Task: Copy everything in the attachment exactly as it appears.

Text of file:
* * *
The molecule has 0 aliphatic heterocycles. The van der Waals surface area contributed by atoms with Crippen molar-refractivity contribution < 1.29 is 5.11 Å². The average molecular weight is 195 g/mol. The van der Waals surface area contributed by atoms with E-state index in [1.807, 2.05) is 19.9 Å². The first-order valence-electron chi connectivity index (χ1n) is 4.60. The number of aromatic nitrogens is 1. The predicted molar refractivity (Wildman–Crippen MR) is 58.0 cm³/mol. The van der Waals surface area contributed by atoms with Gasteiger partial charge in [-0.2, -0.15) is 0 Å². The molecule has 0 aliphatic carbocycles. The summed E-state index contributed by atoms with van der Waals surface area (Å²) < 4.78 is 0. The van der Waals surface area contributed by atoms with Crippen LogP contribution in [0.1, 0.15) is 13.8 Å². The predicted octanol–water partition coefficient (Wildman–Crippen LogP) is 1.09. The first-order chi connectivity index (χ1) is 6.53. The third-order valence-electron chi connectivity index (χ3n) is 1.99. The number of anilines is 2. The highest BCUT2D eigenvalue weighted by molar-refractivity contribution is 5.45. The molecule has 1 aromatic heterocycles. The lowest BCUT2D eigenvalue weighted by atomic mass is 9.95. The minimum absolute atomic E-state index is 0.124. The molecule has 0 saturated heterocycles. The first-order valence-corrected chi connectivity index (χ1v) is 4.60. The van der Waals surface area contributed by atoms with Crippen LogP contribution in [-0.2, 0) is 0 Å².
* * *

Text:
The molecule has 0 aliphatic heterocycles. The van der Waals surface area contributed by atoms with Crippen molar-refractivity contribution < 1.29 is 5.11 Å². The average molecular weight is 195 g/mol. The van der Waals surface area contributed by atoms with E-state index in [1.807, 2.05) is 19.9 Å². The first-order valence-electron chi connectivity index (χ1n) is 4.60. The number of aromatic nitrogens is 1. The predicted molar refractivity (Wildman–Crippen MR) is 58.0 cm³/mol. The van der Waals surface area contributed by atoms with Gasteiger partial charge in [-0.2, -0.15) is 0 Å². The molecule has 0 aliphatic carbocycles. The summed E-state index contributed by atoms with van der Waals surface area (Å²) < 4.78 is 0. The van der Waals surface area contributed by atoms with Crippen LogP contribution in [0.1, 0.15) is 13.8 Å². The predicted octanol–water partition coefficient (Wildman–Crippen LogP) is 1.09. The first-order chi connectivity index (χ1) is 6.53. The third-order valence-electron chi connectivity index (χ3n) is 1.99. The number of anilines is 2. The highest BCUT2D eigenvalue weighted by molar-refractivity contribution is 5.45. The molecule has 1 aromatic heterocycles. The lowest BCUT2D eigenvalue weighted by atomic mass is 9.95. The minimum absolute atomic E-state index is 0.124. The molecule has 0 saturated heterocycles. The first-order valence-corrected chi connectivity index (χ1v) is 4.60. The van der Waals surface area contributed by atoms with Crippen LogP contribution in [-0.2, 0) is 0 Å².